Last week the Federal Reserve decided to hold rates steady. The uncertainty as to when they will raise rates has been extended to at least October and, if not then, to December or beyond. A Fed rate hike has been in the air since March when the Fed removed the word “patient” from its press release, signaling it could increase rates for the first time in nine years. Rates were reduced to zero in 2008 during the financial crisis and haven’t moved since.
This uncertainty has made markets very skittish. After a January and February when all asset classes were up, March through July was flat overall. Since the week after July 4th, the S&P 500 has alternated between weekly declines and gains for 11 consecutive weeks. China’s devaluation of the yuan in August (see the DWM blog) and the related concerns about its growth and that of emerging markets, caused a 6-7% pullback in stocks in August.
As we have pointed out previously, investors hate uncertainty. It’s interesting though. History shows us that equities typically do well during the tightening cycle (raising of rates by the Fed) and a year after the initial rate rise. (This is based on results in seven different time periods from 1983 to 2004). Hence, the uncertainty may be more disruptive to the markets than the actual tightening (raising of rates).
It’s valuable to look at the Fed’s decision and related statements in greater detail. They did acknowledge the U.S. economy is expanding at a “moderate pace” with “solid job gains and declining unemployment.” There is concern, however, about global growth. China, which has been growing at double digits, is now expected to be 6.8%. And other emerging market countries are struggling, particularly those whose income comes from oil and commodities. A decade ago, China accounted for 9% of the world GDP, now it’s 16%. Emerging markets overall now account for 57% of world GDP, up from 46% in 2004. We’re all interconnected, so lower worldwide economic growth impacts business earnings and stock valuations.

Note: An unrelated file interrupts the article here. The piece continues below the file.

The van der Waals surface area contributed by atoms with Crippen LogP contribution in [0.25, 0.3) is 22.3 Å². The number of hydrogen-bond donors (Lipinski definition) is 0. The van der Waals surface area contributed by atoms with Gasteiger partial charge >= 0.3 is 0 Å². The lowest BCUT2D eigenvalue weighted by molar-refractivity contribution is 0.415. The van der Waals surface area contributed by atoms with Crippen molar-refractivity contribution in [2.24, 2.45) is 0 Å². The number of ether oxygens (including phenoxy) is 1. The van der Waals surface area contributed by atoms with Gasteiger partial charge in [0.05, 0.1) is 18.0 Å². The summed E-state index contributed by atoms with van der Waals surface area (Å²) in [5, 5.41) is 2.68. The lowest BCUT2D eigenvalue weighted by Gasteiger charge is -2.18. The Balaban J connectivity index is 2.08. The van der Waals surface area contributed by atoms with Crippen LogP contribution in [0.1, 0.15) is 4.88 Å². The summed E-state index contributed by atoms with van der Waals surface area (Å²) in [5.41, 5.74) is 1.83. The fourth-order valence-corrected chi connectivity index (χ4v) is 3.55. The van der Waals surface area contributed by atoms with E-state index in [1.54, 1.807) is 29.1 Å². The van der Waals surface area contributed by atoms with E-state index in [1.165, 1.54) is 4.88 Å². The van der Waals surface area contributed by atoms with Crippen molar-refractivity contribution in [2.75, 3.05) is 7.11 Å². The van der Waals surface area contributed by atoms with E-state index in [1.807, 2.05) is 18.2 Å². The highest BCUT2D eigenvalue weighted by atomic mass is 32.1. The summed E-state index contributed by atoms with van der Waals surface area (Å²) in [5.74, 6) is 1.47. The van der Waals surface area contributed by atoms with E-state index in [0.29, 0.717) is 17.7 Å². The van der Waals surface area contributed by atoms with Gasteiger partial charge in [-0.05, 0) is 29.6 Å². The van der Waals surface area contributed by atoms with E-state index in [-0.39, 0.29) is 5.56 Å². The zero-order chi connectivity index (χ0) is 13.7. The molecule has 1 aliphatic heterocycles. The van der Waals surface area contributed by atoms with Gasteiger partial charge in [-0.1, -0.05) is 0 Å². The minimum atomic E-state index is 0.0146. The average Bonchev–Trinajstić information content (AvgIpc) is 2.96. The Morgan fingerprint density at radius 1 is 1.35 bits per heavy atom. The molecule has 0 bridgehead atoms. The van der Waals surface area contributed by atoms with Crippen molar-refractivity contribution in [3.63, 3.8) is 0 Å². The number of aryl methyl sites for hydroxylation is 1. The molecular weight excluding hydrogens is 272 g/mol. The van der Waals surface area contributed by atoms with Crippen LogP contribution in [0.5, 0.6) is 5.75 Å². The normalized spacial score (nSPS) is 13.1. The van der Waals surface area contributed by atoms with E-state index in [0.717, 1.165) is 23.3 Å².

The other key factor is that inflation has failed to reach the 2% Fed target the last three years. Furthermore, the Fed doesn’t expect it to get there until 2018. What the Fed is trying to do is gradually raise rates at just the right time(s) before inflation hits 2% such that there will be a nice “soft landing” near 2% without the economy heating up and pushing inflation up too much and too quickly. At the same time, if the Fed raises rates too quickly and causes the economy to cool down, inflation could decline or even move to deflation, which we want to avoid.
Based upon the statements from the Fed officials last week and other recent data, it appears likely we may have lower worldwide economic growth and low inflation for at least a few years. Plus we will need to continue to endure the uncertainty of when the Fed will raise rates. October? December? Next year? What does all of this likely mean for investment returns?
First, nominal investment returns are likely continue to be lower than historical values. Historically, since 1970, stocks have grown at an annual rate of almost 9% while inflation has been a little more than 4% per year. Hence, there has been a 5% real return earned by risking money and investing in stocks. For the same time period, bonds returned 6%, or a 2% real return.
Mathematically, therefore, if inflation is 2%, it is very likely that a diversified all-equity portfolio might earn 7% and returns on a diversified bond portfolio might be 4%. And, if economic growth is low or stagnant, that pushes valuations down and lowers returns as well.
Nominal returns for all of us are under pressure from three sources; low inflation, slowing global growth and Fed uncertainty. We can’t control any of those. What we need to do is focus on real returns, not nominal returns. And, we need to make sure our financial planning and investment return expectations for the next few years are based on lower inflation and lower nominal returns.
We’re happy to chat about this important topic at any time. Give us a call.